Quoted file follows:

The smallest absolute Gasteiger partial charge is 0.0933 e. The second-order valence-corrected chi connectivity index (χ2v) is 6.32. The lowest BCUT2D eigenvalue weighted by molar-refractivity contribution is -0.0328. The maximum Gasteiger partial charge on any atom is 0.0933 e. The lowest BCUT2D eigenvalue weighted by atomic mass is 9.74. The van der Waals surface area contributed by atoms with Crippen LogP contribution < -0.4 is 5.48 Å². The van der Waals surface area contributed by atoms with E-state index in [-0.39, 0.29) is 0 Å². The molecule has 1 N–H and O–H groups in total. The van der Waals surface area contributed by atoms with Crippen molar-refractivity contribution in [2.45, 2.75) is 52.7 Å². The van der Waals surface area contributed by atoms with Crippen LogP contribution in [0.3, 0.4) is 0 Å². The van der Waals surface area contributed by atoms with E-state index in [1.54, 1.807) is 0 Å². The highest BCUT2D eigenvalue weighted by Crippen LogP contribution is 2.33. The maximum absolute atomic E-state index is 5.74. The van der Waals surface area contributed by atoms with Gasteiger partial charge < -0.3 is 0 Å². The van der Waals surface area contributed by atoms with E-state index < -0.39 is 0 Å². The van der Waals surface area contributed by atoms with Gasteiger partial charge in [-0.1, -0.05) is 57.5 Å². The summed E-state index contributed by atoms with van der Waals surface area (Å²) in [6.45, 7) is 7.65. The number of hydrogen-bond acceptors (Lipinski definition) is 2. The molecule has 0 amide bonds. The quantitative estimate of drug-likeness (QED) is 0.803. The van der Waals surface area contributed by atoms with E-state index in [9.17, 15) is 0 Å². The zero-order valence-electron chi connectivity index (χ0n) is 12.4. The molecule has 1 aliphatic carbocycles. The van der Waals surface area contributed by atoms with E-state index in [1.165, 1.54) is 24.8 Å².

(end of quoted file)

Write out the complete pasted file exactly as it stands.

The smallest absolute Gasteiger partial charge is 0.0933 e. The second-order valence-corrected chi connectivity index (χ2v) is 6.32. The lowest BCUT2D eigenvalue weighted by molar-refractivity contribution is -0.0328. The maximum Gasteiger partial charge on any atom is 0.0933 e. The lowest BCUT2D eigenvalue weighted by atomic mass is 9.74. The van der Waals surface area contributed by atoms with Crippen LogP contribution < -0.4 is 5.48 Å². The van der Waals surface area contributed by atoms with E-state index in [-0.39, 0.29) is 0 Å². The molecule has 1 N–H and O–H groups in total. The van der Waals surface area contributed by atoms with Crippen molar-refractivity contribution in [2.45, 2.75) is 52.7 Å². The van der Waals surface area contributed by atoms with Crippen LogP contribution in [0.3, 0.4) is 0 Å². The van der Waals surface area contributed by atoms with E-state index in [1.54, 1.807) is 0 Å². The highest BCUT2D eigenvalue weighted by Crippen LogP contribution is 2.33. The maximum absolute atomic E-state index is 5.74. The van der Waals surface area contributed by atoms with Gasteiger partial charge < -0.3 is 0 Å². The van der Waals surface area contributed by atoms with E-state index < -0.39 is 0 Å². The van der Waals surface area contributed by atoms with Gasteiger partial charge in [-0.1, -0.05) is 57.5 Å². The summed E-state index contributed by atoms with van der Waals surface area (Å²) in [6.45, 7) is 7.65. The number of hydrogen-bond acceptors (Lipinski definition) is 2. The molecule has 0 amide bonds. The quantitative estimate of drug-likeness (QED) is 0.803. The van der Waals surface area contributed by atoms with E-state index in [9.17, 15) is 0 Å². The zero-order valence-electron chi connectivity index (χ0n) is 12.4. The molecule has 1 aliphatic carbocycles. The van der Waals surface area contributed by atoms with E-state index in [1.165, 1.54) is 24.8 Å².